Recent Russian raids hit hospitals, US alleges

  • 30/10/2015
Syrians look at a destroyed field hospital in the rebel-held area of Douma, in Syria (AAP)
Syrians look at a destroyed field hospital in the rebel-held area of Douma, in Syria (AAP)

The United States said that recent raids by Russia in Syria had "caused collateral damage," including at a hospital, which NGOs have reported but Moscow has denied.

"We've some information that would lead us to believe that Russian military aircraft did hit a hospital," State Department spokesman John Kirby told reporters.

Last Thursday (local time), Russia called reports of the strike on a clinic "fake", attacking the British-based Syrian Observatory for Human Rights for reporting the information.

The monitoring group said that 13 people including medical staff were killed in Russian air strikes on October 20 against a field hospital in the northwestern province of Idlib that was run by the Syrian-American Medical Society.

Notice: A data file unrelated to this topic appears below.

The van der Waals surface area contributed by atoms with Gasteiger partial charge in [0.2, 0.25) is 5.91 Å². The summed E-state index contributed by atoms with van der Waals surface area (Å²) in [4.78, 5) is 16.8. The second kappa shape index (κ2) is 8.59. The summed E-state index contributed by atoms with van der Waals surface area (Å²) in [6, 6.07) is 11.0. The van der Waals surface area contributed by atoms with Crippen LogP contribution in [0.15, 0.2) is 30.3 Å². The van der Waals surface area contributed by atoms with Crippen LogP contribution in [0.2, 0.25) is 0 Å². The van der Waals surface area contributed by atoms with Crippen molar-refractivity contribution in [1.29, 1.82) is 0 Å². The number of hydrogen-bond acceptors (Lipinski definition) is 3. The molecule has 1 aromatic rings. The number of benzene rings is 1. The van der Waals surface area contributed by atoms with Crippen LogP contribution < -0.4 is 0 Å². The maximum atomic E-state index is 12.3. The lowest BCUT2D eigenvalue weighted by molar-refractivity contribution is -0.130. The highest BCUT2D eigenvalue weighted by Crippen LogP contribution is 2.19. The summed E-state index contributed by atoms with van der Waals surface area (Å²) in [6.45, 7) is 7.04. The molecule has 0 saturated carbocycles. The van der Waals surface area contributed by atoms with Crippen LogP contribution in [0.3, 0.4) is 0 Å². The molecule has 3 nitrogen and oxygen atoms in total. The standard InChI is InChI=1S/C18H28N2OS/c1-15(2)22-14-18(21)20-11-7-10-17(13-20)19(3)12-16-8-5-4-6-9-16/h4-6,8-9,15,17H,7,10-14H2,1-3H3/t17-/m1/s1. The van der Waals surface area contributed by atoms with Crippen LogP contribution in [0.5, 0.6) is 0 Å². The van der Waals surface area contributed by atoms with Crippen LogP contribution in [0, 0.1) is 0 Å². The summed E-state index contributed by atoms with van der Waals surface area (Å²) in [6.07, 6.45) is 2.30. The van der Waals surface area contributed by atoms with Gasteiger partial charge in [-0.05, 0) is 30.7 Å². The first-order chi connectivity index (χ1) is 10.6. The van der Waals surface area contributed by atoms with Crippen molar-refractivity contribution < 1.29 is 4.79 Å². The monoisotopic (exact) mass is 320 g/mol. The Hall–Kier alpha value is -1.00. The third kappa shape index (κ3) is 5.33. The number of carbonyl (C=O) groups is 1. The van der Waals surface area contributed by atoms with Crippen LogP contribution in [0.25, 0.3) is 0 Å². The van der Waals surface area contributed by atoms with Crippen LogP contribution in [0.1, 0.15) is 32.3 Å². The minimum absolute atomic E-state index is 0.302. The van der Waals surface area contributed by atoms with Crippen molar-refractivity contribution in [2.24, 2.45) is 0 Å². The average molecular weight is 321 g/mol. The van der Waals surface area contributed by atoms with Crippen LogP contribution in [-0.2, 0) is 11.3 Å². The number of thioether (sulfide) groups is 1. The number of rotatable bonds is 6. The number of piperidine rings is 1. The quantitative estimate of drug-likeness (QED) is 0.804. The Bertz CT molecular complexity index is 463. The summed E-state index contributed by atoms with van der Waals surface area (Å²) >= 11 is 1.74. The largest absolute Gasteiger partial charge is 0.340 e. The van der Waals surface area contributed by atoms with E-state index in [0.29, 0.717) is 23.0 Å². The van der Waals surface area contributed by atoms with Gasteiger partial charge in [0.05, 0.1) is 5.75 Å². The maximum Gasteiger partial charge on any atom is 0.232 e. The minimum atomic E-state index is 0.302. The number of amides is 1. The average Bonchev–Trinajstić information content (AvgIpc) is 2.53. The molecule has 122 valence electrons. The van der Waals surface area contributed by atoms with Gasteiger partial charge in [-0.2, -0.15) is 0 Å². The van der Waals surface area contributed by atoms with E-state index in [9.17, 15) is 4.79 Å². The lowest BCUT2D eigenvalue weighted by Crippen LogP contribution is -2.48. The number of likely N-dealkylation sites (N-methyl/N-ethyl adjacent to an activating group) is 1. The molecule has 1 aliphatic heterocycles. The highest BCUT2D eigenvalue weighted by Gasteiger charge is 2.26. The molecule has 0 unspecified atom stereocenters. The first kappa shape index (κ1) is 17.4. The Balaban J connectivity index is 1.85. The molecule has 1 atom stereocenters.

Also last Thursday, the society itself, which operates several facilities in Syria, accused Russia of carrying out nine air strikes that hit five hospitals or field clinics in areas held by rebels, killing civilians and medical personnel.

"We have other operational information that leads us to believe that Russian targeting has not only not been focused on ISIL (the Islamic State group), but has in fact, caused collateral damage and some civilian casualties to include some civil infrastructure," Kirby said.

However, he gave no more specifics and declined to say whether the direct information obtained by the United States was transmitted by Russia.

Russian and US forces both perform military operations in Syria's airspace and exchange information to avoid air accidents.

Russia began its air campaign in Syria on September 30 in support of its ally President Bashar al-Assad.

The campaign has been criticised by the United States not only for causing civilian casualties but for targeting non-jihadist rebel groups more than the Islamic State group or Al-Qaeda.

The United States, Russia and other major backers of Syria's warring rivals, including Iran, are seeking to narrow divisions over the future of the country and its embattled president at a two-day round of international talks that began Thursday in Vienna.

More than 250,000 people have died in Syria's war since it began in March 2011 following a bloody crackdown on protests against Assad's rule.